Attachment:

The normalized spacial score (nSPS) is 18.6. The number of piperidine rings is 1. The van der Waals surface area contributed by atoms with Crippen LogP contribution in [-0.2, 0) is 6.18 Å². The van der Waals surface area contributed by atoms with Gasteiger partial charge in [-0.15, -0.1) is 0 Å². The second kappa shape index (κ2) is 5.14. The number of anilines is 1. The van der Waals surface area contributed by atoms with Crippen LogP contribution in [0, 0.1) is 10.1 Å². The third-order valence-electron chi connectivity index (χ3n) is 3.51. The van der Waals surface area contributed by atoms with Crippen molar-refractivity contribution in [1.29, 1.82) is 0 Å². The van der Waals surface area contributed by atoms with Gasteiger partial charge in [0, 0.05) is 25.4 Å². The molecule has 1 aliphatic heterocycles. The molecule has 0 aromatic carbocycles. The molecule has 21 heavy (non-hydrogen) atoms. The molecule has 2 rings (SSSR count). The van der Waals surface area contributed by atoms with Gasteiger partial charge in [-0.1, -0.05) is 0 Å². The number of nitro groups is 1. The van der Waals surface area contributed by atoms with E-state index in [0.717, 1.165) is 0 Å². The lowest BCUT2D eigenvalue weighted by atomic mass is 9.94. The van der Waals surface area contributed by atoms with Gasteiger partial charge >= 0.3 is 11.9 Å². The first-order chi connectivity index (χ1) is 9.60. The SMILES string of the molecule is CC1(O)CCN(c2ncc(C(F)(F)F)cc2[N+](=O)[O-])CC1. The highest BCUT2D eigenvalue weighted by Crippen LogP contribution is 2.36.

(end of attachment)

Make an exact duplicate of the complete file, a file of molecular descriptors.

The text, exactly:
The normalized spacial score (nSPS) is 18.6. The number of piperidine rings is 1. The van der Waals surface area contributed by atoms with Crippen LogP contribution in [-0.2, 0) is 6.18 Å². The van der Waals surface area contributed by atoms with Gasteiger partial charge in [-0.15, -0.1) is 0 Å². The second kappa shape index (κ2) is 5.14. The number of anilines is 1. The van der Waals surface area contributed by atoms with Crippen LogP contribution in [0, 0.1) is 10.1 Å². The third-order valence-electron chi connectivity index (χ3n) is 3.51. The van der Waals surface area contributed by atoms with Crippen molar-refractivity contribution in [1.29, 1.82) is 0 Å². The van der Waals surface area contributed by atoms with Gasteiger partial charge in [0, 0.05) is 25.4 Å². The molecule has 1 aliphatic heterocycles. The molecule has 0 aromatic carbocycles. The molecule has 21 heavy (non-hydrogen) atoms. The molecule has 2 rings (SSSR count). The van der Waals surface area contributed by atoms with Gasteiger partial charge in [-0.1, -0.05) is 0 Å². The number of nitro groups is 1. The van der Waals surface area contributed by atoms with E-state index in [0.717, 1.165) is 0 Å². The lowest BCUT2D eigenvalue weighted by atomic mass is 9.94. The van der Waals surface area contributed by atoms with Gasteiger partial charge >= 0.3 is 11.9 Å². The first-order chi connectivity index (χ1) is 9.60. The SMILES string of the molecule is CC1(O)CCN(c2ncc(C(F)(F)F)cc2[N+](=O)[O-])CC1. The highest BCUT2D eigenvalue weighted by Crippen LogP contribution is 2.36.